Friday, January 18, 2013

Smart kid

It's not easy raising smart kids. They constantly call me out or ask questions I can't bluff my way out of. It doesn't help that I'm a terrible liar. I usually end up telling them way too much truth, probably confusing them and definitely giving them just enough information to be dangerous. It's like the Santa Claus thing.
Anyway, Monday is the first of potentially three blood draws. It's going to be awful. I lay awake at night thinking about it. And it's not even the draw itself that's so bad. I get them all the time, I can give IV shots (to a horse, but whatever), they don't bother me and the actual act is pretty quick and painless. The biggest problem is our pediatrician is 45 min away. So I can't tell James where we are going til we get there or else he will be in hysterics for an hour, which is not fair. To anyone. The only alternative is to lie, cause he's not going to stop asking where we are going. And I'm pretty sure a blood draw doesn't count as an errand. I'm dreading seeing the look on his face when he realizes what's going to happen.

But in mild preparation for this crappy event, I started talking to James today about blood draws and how there are creams that make it so it doesn't hurt and how mommy gets them all the time, etc etc. So we talk for a while and he's nodding and listening and then he looks at me and says, "Mommy, I'm not enjoying talking about blood draws."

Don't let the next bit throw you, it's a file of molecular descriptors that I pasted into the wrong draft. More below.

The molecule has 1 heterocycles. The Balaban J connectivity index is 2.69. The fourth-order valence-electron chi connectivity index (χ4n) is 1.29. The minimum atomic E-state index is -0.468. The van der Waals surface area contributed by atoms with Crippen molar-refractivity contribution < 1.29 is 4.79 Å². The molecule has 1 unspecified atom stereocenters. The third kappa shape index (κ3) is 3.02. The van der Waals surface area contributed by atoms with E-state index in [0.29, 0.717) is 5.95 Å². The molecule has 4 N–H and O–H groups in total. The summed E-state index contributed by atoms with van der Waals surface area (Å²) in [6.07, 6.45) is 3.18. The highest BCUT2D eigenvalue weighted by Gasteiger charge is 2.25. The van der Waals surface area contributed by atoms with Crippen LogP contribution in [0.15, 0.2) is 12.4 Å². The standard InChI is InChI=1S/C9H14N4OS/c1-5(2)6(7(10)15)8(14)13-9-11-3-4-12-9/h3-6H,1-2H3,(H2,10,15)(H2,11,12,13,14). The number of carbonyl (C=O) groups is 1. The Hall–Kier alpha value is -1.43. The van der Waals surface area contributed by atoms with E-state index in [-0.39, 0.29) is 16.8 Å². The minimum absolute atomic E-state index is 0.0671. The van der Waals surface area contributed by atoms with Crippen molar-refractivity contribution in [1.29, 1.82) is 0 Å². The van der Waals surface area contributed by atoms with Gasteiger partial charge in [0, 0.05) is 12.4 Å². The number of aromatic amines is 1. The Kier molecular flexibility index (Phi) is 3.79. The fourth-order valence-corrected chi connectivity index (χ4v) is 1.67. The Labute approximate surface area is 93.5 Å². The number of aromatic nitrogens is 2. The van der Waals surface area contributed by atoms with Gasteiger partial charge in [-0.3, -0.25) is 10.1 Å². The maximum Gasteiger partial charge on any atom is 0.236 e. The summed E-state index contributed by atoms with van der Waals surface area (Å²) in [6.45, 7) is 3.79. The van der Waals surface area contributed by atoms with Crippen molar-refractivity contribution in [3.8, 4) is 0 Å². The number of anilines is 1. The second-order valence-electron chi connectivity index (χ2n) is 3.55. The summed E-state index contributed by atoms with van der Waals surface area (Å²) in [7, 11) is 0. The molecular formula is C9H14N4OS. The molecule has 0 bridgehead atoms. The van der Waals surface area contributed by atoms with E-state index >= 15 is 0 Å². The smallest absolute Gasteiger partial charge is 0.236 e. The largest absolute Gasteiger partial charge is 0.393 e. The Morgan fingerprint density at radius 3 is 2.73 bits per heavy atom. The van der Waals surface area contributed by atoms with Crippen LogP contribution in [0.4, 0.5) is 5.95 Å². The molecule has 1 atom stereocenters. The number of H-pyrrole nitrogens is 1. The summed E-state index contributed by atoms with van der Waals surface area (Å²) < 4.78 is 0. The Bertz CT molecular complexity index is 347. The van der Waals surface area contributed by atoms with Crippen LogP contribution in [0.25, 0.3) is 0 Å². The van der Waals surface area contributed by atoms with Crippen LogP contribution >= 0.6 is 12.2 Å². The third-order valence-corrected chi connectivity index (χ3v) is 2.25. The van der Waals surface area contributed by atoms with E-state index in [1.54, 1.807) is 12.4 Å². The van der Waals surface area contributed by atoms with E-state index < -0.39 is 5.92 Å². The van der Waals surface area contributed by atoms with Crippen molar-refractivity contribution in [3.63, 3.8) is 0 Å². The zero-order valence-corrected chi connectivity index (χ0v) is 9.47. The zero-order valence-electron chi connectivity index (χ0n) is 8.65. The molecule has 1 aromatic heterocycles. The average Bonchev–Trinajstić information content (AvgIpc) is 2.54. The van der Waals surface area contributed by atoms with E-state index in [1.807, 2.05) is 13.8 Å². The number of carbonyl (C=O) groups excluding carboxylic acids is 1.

Yep, it's gonna go great.

Friday, January 11, 2013

A new diagnosis code:

Immune Dysfunction.

Which is still very broad and there's no magic med for it, but at least it's better than Failure To Thrive, which to me is the stupidest diagnosis ever, because it's not a diagnosis, it's a symptom. Argh. Anyhooooo.

So we are driving back from Black River, NY with two of the BEST behaved children ever. The drive up yesterday took 8.5 hrs because of stopping to let kids play out of pity and some extra time spent pondering the blood covered shoes at a NY truck stop.
We checked into our hotel, fed the kids my pre made pancakes while they ran around naked (nuuudiiieee....sigh), and put them to bed while we ate in the sort of quasi-living area of our room. I was so impressed that Eve went right to sleep, because she's used to sleeping in her own room with the door closed and lights out and no distractions. I was so optimistic til she woke up crying at around midnight and there was no getting away from it. I was so tired I laid her next to me where she spent the next several hours wrestling me, chit chatting, and poking me in the head. James slept through it all. I think she fell asleep again around 2 or 3 and we were all up somewhere before 6. Good times.
The NNY Clinic is actually in a revamped house. So it took a little bit to find cause I wasn't looking for a house. They should probably warn you. Anyway, it was mostly consulting and going through the history and coming up with a game plan. We have a sad sad and long list of labs that we will have drawn at home. That'll be a really bad day. But I was happy that this particular visit was trauma free for James. He knew we were going to discuss foods to make his tummy feel better, but as soon as he saw he was in a waiting room he burst into tears. Poor dude. They were so nice though and soon, though he kept asking to go home, he was playing and even talking to everyone.